• 3 points - The original post is late or was submitted on time with responses completed within the week.This discussion post either responds to the questions posed by the instructor in each week's forum prompt or includes evidence that all readings/viewing are complete. However, attention to detail, tone, and  original thoughts are satisfactory. Responses are little more than attempts to agree/disagree with substance or reasoning and proofs. All contributions are a bit shorter than what the topic deserves.
  • 2 points - The original post is late or was submitted on time with less than required responses completed within the week. This discussion post fails to either respond to the questions posed by the instructor or include evidence that all readings/viewing are complete. There is an attempt to participate but little attention paid to composition or thought.
  • 1 point - Nominal participation or inappropriate/disrespectful tone.
  • 0 points - No participation or plagiarized language/material.  

20% Short Writing Pieces:  All due Monday night at the end of the week in which they fall. These will include the following:

  • Three Cultural Observations.
  • Essay : Food Memory

This is a short writing piece (400-500 words) – but please don’t be misled into thinking brevity means low quality. Please make sure that everything you write has a purpose in your essay and choose your words and images carefully.
Please share a memory from your own life that may or not may not have revolved around food; the one criteria for this memory is that food or a food event was present. Then write about this memory while using the food that was present to help you convey a sense of the emotions, the tensions, the relationships, and the atmosphere of that memory. Hopefully, this will be a chance for you to really explore the different elements of your memory and try to capture them in a short piece of writing.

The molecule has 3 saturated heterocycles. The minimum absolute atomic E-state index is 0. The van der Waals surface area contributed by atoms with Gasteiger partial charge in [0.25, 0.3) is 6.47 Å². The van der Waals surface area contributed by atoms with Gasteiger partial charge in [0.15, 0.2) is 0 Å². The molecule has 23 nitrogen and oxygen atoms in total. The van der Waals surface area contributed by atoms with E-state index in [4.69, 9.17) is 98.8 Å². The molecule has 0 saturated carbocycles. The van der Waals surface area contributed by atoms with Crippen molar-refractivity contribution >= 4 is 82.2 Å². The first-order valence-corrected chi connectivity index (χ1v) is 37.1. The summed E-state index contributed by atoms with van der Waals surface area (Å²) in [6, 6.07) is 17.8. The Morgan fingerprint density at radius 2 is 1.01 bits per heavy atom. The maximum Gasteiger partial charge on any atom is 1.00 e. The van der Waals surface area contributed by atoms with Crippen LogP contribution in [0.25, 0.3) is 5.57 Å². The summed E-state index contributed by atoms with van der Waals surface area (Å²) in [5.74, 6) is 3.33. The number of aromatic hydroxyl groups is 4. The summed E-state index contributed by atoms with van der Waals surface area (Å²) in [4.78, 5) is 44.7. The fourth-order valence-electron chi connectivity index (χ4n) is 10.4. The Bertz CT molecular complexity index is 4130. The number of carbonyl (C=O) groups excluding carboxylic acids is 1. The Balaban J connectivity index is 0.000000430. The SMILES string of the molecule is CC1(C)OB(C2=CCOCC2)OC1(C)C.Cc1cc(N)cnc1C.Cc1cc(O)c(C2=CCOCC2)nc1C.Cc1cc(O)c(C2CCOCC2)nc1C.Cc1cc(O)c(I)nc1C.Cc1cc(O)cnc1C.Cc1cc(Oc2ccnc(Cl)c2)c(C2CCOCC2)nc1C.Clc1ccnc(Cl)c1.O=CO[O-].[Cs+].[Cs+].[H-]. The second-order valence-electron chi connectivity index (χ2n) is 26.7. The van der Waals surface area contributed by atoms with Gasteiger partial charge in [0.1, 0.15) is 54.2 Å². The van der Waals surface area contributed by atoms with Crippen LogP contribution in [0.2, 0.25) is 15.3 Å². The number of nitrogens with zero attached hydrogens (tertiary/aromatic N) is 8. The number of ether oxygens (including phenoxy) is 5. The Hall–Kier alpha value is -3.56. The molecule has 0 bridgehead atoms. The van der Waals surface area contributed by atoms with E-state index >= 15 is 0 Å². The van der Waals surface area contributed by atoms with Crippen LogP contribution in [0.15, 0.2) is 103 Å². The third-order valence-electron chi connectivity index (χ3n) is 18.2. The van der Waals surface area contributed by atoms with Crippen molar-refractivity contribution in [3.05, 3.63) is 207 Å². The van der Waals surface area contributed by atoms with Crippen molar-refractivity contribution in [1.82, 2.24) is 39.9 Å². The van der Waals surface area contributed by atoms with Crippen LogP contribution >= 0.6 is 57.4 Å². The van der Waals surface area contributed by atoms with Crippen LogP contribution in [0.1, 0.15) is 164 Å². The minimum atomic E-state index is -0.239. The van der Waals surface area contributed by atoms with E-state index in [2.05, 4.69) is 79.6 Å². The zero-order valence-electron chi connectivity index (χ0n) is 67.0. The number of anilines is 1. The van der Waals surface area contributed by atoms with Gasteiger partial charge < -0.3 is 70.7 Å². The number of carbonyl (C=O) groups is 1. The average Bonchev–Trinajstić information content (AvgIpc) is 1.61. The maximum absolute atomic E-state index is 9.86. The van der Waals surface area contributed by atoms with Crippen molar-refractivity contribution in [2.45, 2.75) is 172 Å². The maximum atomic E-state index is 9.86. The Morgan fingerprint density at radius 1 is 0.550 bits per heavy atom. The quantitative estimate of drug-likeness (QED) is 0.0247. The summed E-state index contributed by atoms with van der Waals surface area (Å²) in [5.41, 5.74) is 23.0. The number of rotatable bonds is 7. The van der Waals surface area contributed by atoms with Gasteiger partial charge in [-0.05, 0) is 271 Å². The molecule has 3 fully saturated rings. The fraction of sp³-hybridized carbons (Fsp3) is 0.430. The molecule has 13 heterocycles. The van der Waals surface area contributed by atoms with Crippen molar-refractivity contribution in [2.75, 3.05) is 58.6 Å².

15% Final Project: This is a 5-slide powerpoint presentation that you will upload to Moodle.

  • Final Project

This project is the vehicle through which you will demonstrate mastery of the themes and material from the semester. This, however, is an opportunity for you to explore some of these topics on your own and to apply them to a film or book of your choice. Ideally, this will be a project that is not only academically intriguing but also personally compelling. For this presentation you must:

o    Choose a book or a film to read/view independently.
This does not have to be specifically food-based, but must obviously use food as a literary or cinematic tool. This may be something you have read/seen before. There is a marvelous list of books and films at the end of the Dinner and a Movie reading from Week 4. I would also be very interested in a project that revolved around a particular food-based TV show, radio program, or magazine. This kind of project, however, would require a minimum of three (3) episodes/issues in order to be comparable to a book/film project.